A revolutionary rethinking of everything we know about power
It shapes every interaction we have, whether we're trying to get a two-year-old to eat green vegetables or ask for a promotion at work. But how do we really gain power? And what does it do to us?
As renowned psychologist Dacher Keltner reveals, the new science of power shows that our Machiavellian view of status is wrong. Influence comes not to those who are ruthless, but to those with socially intelligence and empathy. Yet, ironically, the seductions of success lead us to lose those very qualities that made us powerful in the first place. Keltner draws on fascinating case studies to illuminate this 'power paradox', revealing how it shapes not just companies and elections but everyday relationships. As his myth-busting research shows, power - and powerlessness - distorts our behaviour, affecting whether or not we will have an affair, break the law, drive recklessly or find our purpose in life.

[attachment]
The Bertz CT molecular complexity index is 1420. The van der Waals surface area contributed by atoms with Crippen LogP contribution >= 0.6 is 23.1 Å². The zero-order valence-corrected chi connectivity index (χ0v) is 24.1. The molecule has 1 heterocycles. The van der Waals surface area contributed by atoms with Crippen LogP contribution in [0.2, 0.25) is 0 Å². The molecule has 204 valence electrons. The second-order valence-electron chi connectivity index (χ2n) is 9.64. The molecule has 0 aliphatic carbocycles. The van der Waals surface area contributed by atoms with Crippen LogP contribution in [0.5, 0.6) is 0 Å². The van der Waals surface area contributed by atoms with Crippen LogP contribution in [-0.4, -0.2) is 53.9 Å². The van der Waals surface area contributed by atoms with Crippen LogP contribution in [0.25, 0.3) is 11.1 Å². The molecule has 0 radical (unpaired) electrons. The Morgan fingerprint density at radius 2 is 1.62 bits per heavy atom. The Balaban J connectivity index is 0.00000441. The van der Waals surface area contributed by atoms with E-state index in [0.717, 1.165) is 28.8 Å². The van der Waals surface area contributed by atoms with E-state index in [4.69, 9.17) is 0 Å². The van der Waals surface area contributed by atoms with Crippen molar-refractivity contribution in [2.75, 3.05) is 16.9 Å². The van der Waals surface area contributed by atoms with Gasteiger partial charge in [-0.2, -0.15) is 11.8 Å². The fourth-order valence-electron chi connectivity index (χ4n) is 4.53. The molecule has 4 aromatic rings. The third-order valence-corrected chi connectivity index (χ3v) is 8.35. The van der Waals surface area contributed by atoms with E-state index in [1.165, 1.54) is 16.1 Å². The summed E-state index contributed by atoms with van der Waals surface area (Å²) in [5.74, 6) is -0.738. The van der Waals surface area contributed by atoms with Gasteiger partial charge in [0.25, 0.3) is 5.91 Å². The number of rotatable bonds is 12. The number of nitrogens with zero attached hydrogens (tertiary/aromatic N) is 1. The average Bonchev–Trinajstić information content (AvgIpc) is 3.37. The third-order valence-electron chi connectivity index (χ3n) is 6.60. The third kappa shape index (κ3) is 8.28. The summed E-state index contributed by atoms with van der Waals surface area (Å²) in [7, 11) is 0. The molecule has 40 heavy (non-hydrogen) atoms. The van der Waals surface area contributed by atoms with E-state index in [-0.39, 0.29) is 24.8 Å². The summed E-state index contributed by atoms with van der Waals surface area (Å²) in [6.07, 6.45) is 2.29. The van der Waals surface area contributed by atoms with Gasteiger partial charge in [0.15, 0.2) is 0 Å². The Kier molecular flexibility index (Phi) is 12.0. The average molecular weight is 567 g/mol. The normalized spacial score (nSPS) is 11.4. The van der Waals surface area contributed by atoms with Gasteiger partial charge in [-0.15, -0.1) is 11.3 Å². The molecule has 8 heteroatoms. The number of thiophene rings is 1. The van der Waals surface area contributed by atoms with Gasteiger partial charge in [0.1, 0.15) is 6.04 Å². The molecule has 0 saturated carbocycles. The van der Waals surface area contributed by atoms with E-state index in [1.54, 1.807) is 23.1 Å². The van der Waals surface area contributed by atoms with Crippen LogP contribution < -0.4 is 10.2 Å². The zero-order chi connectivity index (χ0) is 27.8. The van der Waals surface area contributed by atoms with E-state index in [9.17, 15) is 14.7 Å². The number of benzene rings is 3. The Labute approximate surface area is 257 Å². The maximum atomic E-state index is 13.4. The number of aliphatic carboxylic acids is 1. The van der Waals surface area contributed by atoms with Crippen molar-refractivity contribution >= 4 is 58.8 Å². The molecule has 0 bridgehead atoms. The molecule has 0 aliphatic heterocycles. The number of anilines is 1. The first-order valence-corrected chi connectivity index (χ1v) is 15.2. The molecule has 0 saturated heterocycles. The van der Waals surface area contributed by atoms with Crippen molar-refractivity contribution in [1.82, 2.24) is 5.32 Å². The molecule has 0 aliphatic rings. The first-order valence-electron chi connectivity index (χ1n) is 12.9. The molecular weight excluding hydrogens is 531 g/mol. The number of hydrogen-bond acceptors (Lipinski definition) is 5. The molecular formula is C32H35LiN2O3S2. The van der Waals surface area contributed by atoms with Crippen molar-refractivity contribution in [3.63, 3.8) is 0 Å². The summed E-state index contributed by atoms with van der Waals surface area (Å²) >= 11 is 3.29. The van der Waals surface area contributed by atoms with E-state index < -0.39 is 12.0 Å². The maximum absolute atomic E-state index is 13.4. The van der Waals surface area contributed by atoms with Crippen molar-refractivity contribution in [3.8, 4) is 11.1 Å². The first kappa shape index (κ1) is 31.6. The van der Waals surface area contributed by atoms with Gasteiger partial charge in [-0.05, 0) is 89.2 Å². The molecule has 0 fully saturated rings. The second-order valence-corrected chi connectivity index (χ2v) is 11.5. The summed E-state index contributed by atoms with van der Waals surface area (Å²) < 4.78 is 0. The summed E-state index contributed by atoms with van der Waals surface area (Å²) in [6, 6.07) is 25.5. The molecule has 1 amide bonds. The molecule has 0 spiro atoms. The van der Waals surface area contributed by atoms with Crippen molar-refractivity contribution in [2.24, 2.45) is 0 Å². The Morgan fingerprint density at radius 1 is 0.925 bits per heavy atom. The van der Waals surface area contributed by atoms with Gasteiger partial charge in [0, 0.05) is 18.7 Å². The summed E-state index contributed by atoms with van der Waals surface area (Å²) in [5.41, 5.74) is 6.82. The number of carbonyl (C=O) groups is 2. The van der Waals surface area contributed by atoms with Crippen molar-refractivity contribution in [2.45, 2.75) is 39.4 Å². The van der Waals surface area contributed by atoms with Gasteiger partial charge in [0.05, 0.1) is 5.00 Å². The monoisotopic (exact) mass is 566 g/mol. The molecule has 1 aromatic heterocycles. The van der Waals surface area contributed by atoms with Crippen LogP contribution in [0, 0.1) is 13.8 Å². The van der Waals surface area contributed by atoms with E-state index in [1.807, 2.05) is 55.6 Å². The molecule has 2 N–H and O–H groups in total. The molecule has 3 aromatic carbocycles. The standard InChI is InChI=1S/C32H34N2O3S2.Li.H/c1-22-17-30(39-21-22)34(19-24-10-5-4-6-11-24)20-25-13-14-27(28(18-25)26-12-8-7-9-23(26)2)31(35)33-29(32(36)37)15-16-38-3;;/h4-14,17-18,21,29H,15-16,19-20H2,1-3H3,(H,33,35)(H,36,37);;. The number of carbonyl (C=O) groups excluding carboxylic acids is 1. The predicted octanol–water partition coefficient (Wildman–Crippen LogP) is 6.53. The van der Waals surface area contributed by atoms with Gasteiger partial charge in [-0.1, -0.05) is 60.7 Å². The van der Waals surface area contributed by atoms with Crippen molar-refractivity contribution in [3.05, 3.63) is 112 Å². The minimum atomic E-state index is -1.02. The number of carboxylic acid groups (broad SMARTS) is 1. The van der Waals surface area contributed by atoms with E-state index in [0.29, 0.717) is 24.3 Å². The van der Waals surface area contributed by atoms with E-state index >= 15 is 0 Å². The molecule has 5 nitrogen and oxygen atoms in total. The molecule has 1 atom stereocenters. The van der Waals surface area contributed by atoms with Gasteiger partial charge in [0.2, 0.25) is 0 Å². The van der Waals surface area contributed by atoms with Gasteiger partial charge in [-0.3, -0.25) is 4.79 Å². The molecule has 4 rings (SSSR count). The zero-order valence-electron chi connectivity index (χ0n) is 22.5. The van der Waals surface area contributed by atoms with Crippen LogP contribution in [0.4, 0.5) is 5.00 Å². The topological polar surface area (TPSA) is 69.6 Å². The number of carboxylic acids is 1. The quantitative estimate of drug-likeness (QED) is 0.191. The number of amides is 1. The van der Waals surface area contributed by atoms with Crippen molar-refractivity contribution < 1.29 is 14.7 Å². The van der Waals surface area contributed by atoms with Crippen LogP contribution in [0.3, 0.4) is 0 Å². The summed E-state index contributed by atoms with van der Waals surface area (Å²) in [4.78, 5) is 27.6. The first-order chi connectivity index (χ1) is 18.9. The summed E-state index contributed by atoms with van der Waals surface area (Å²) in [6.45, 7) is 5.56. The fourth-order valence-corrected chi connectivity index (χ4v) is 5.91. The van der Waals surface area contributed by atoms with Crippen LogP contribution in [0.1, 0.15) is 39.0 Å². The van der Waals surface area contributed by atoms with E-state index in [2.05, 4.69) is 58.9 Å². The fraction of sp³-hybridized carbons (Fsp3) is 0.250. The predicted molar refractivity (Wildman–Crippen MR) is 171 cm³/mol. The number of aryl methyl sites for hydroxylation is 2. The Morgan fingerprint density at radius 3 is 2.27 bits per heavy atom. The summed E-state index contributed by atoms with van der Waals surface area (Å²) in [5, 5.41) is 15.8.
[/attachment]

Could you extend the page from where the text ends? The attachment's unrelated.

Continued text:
In twenty original 'power principles', Keltner shows how we can retain power by maintaining a focus on others. By redefining power as the ability to do good, The Power Paradox turns everything we know about influence, status and inequality upside down.
Dacher Keltner is Professor of Psychology and the Director of the Greater Good Science Center at the University of California, Berkeley. A renowned expert in the biological and evolutionary origins of human emotion, he has received numerous prizes for his research, which has been covered in The New York Times, Newsweek, the BBC and CNN. He is the bestselling author of Born to Be Good and has served as a consultant to Google, Facebook, and on the award-winning Pixar film, Inside Out. In 2008, the Utne Reader listed him as one of the fifty visionaries changing the world.